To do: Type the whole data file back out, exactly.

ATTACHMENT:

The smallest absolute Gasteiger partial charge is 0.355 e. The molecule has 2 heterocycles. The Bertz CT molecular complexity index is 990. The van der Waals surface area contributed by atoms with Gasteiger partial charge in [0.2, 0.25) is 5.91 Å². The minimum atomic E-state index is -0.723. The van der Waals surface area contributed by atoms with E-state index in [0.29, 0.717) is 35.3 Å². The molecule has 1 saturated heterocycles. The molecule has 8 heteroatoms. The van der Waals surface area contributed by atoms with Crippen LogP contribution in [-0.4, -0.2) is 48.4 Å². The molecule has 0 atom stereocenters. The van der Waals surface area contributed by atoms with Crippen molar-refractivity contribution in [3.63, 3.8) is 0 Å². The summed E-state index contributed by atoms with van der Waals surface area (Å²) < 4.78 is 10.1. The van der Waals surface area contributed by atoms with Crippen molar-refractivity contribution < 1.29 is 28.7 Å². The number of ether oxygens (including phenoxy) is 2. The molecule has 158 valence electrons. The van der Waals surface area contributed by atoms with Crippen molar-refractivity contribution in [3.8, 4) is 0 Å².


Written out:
The smallest absolute Gasteiger partial charge is 0.355 e. The molecule has 2 heterocycles. The Bertz CT molecular complexity index is 990. The van der Waals surface area contributed by atoms with Gasteiger partial charge in [0.2, 0.25) is 5.91 Å². The minimum atomic E-state index is -0.723. The van der Waals surface area contributed by atoms with E-state index in [0.29, 0.717) is 35.3 Å². The molecule has 1 saturated heterocycles. The molecule has 8 heteroatoms. The van der Waals surface area contributed by atoms with Crippen LogP contribution in [-0.4, -0.2) is 48.4 Å². The molecule has 0 atom stereocenters. The van der Waals surface area contributed by atoms with Crippen molar-refractivity contribution in [3.63, 3.8) is 0 Å². The summed E-state index contributed by atoms with van der Waals surface area (Å²) < 4.78 is 10.1. The van der Waals surface area contributed by atoms with Crippen molar-refractivity contribution < 1.29 is 28.7 Å². The number of ether oxygens (including phenoxy) is 2. The molecule has 158 valence electrons. The van der Waals surface area contributed by atoms with Crippen molar-refractivity contribution in [3.8, 4) is 0 Å².